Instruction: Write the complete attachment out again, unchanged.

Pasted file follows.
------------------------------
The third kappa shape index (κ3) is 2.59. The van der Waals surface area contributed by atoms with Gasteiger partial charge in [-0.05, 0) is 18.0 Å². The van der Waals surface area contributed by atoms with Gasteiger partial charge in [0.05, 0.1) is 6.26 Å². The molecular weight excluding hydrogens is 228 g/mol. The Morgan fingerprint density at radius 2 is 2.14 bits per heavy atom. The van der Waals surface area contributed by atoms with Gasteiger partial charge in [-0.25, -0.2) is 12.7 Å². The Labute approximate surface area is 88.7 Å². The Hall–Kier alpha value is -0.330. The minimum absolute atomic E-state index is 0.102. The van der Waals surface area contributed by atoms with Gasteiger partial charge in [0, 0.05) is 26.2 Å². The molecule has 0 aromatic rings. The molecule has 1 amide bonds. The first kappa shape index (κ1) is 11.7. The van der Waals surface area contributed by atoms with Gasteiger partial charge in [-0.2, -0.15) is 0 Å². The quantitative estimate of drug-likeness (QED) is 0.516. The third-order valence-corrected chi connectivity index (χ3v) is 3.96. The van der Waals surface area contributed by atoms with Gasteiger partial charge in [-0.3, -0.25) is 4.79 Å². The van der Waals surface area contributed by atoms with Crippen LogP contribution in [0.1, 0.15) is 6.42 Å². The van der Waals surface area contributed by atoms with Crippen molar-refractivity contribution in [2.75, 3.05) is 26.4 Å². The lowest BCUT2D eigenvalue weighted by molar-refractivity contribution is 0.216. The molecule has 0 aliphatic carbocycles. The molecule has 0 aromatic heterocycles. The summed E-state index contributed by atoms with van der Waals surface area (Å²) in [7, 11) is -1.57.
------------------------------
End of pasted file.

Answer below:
The third kappa shape index (κ3) is 2.59. The van der Waals surface area contributed by atoms with Gasteiger partial charge in [-0.05, 0) is 18.0 Å². The van der Waals surface area contributed by atoms with Gasteiger partial charge in [0.05, 0.1) is 6.26 Å². The molecular weight excluding hydrogens is 228 g/mol. The Morgan fingerprint density at radius 2 is 2.14 bits per heavy atom. The van der Waals surface area contributed by atoms with Gasteiger partial charge in [-0.25, -0.2) is 12.7 Å². The Labute approximate surface area is 88.7 Å². The Hall–Kier alpha value is -0.330. The minimum absolute atomic E-state index is 0.102. The van der Waals surface area contributed by atoms with Gasteiger partial charge in [0, 0.05) is 26.2 Å². The molecule has 0 aromatic rings. The molecule has 1 amide bonds. The first kappa shape index (κ1) is 11.7. The van der Waals surface area contributed by atoms with Gasteiger partial charge in [-0.2, -0.15) is 0 Å². The quantitative estimate of drug-likeness (QED) is 0.516. The third-order valence-corrected chi connectivity index (χ3v) is 3.96. The van der Waals surface area contributed by atoms with Gasteiger partial charge in [-0.3, -0.25) is 4.79 Å². The van der Waals surface area contributed by atoms with Crippen LogP contribution in [0.1, 0.15) is 6.42 Å². The van der Waals surface area contributed by atoms with Crippen molar-refractivity contribution in [2.75, 3.05) is 26.4 Å². The lowest BCUT2D eigenvalue weighted by molar-refractivity contribution is 0.216. The molecule has 0 aliphatic carbocycles. The molecule has 0 aromatic heterocycles. The summed E-state index contributed by atoms with van der Waals surface area (Å²) in [7, 11) is -1.57.